The Joplin Globe, Joplin, MO

Local News

June 29, 2012

EP helping write ‘new chapter in story’ of energy

JOPLIN, Mo. — Capturing wind and solar energy to create electricity is a key element in the national goal of becoming less dependent on fossil fuels.

But what happens when clouds obscure the sun or the wind is not strong enough to blow out a candle? How can the peaks and valleys of variable output be controlled to create a steady stream of reliable energy?

EaglePicher Technologies, a Joplin-based manufacturer of batteries for space, military and medical applications, has come up with a possible answer to those questions.

On Friday, during a press conference at the manufacturing plant, the company unveiled the PowerPyramid — a hybrid battery that combines old and new technologies to form a cell that fits inside a portable cargo container.

“We are here to acknowledge and participate in the start of a new chapter in the story of the energy industry in the United States and quite possibly the world,’’ said Randy Moore, president of EaglePicher Technologies.

“The ability to store electricity on a mass scale solves a number of problems for our energy future,’’ he said. “For the problem of alternative energy stabilization, when the wind stops blowing or clouds pass across the sky, mass storage fills in the gaps caused by the intermittency or unreliability of alternative energy.’’

Instead of your standard ribbon-cutting ceremony, the system was commissioned with the throwing of a giant switch. After that, Moore offered a champagne toast to the future of Joplin and the jobs that are expected to be created by the new product.

After the commissioning of the battery, Gary Burton, who works as a lobbyist for EaglePicher in Jefferson City, said the potential of the PowerPyramid could be enormous.

“I know that industry is interested in this project,” he said. “They’re interested in anything that can save them money and help them manage their power costs.’’

In addition to creating a steady stream of power from unsteady sources, Moore said the giant batteries can be used to lower the cost of electrical power for an industrial user. Power purchased during daylight hours — the hours of peak demand — can be four to five times more expensive in some areas of the country when compared with the power purchased at night when demand for electrical energy falls.

Said Moore: “For the problem of peak-energy-differential cost, mass electricity storage can store inexpensive energy at night and utilize that energy in the daytime, when it is more expensive because demand is so high relative to generating capacity.’’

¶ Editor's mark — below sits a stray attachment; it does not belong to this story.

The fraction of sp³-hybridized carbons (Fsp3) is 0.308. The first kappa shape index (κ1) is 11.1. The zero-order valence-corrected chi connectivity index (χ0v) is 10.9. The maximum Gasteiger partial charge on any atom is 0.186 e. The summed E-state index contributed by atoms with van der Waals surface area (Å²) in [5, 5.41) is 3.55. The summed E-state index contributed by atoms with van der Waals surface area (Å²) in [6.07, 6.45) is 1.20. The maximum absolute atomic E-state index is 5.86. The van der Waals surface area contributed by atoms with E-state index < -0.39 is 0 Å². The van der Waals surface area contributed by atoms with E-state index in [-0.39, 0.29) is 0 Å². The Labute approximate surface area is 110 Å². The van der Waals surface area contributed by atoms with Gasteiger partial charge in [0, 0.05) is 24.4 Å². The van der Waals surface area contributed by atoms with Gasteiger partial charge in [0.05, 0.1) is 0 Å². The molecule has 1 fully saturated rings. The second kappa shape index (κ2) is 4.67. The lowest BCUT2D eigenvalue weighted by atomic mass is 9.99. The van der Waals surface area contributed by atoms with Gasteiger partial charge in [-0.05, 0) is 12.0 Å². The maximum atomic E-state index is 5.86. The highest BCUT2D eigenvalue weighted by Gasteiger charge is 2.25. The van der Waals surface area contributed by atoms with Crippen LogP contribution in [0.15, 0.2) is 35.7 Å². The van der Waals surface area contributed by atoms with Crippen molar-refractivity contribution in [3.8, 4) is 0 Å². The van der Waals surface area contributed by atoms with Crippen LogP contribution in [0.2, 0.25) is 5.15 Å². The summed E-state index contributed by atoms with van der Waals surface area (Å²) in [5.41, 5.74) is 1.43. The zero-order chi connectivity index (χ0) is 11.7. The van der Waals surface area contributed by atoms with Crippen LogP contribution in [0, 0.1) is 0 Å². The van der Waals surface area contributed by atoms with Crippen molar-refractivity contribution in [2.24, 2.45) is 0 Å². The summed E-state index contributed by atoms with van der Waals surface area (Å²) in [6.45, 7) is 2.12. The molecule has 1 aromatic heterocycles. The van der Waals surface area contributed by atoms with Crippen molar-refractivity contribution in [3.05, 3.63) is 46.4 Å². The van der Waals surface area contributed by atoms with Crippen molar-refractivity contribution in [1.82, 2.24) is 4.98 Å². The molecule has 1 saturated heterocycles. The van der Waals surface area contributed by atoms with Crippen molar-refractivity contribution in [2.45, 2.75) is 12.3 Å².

Moore said the PowerPyramid is not a product of a startup company. It comes from a company with a long tradition of producing reliable and long-lived batteries. He said the company’s medical implant batteries can last for 10 years. Its batteries for weapon systems can last 20 years.

“EaglePicher batteries powered the Hubble Telescope for 19 years on a spec anticipated to last five to seven years,’’ he said, noting that EP batteries power the International Space Station and more than 400 orbiting satellites.

Said Moore: “Reliability is pretty important when you’re talking about equipment hooked up to the grid.’’

Ron Nowlin, vice president and general manager of EP Technologies, said the PowerPyramid involves three chemistries to optimize the life of the battery. One layer is lithium ion, a newer and more expensive technology. Three layers are of tubular lead acid and six layers are of lead acid, one of the least expensive and oldest battery chemistries on the market today.

Nowlin said the components for the battery are put through strict quality-control tests at the company’s manufacturing site in the Crossroads Business and Distribution Park. The components are produced in controlled environments that eliminate the potential for contamination. With some of the components, robotic stackers are used to assemble the batteries. X-rays are used to verify that the battery welds are solid.

To test the battery’s operating platform and controls, EaglePicher is using one 10-kilowatt wind turbine and 20 kilowatts of solar generating capacity at its plant.